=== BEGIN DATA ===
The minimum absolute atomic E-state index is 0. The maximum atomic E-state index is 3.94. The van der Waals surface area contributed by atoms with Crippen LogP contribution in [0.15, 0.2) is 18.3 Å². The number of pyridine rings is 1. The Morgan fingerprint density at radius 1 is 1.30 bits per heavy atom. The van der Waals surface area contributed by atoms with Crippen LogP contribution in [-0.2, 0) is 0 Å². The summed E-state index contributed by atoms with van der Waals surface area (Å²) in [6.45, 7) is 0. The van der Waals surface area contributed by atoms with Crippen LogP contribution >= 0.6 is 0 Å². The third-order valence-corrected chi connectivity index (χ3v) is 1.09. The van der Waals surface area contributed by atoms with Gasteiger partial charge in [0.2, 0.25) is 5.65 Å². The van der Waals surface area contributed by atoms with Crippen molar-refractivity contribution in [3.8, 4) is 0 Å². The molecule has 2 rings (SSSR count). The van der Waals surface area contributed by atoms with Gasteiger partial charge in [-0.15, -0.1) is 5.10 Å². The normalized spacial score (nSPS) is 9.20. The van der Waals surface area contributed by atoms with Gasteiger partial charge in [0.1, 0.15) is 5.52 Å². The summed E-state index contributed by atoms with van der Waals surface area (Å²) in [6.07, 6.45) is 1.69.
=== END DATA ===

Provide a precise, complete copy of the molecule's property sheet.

The minimum absolute atomic E-state index is 0. The maximum atomic E-state index is 3.94. The van der Waals surface area contributed by atoms with Crippen LogP contribution in [0.15, 0.2) is 18.3 Å². The number of pyridine rings is 1. The Morgan fingerprint density at radius 1 is 1.30 bits per heavy atom. The van der Waals surface area contributed by atoms with Crippen LogP contribution in [-0.2, 0) is 0 Å². The summed E-state index contributed by atoms with van der Waals surface area (Å²) in [6.45, 7) is 0. The van der Waals surface area contributed by atoms with Crippen LogP contribution >= 0.6 is 0 Å². The third-order valence-corrected chi connectivity index (χ3v) is 1.09. The van der Waals surface area contributed by atoms with Gasteiger partial charge in [0.2, 0.25) is 5.65 Å². The van der Waals surface area contributed by atoms with Crippen molar-refractivity contribution in [3.8, 4) is 0 Å². The molecule has 2 rings (SSSR count). The van der Waals surface area contributed by atoms with Gasteiger partial charge in [-0.15, -0.1) is 5.10 Å². The normalized spacial score (nSPS) is 9.20. The van der Waals surface area contributed by atoms with Gasteiger partial charge in [0.1, 0.15) is 5.52 Å². The summed E-state index contributed by atoms with van der Waals surface area (Å²) in [6.07, 6.45) is 1.69.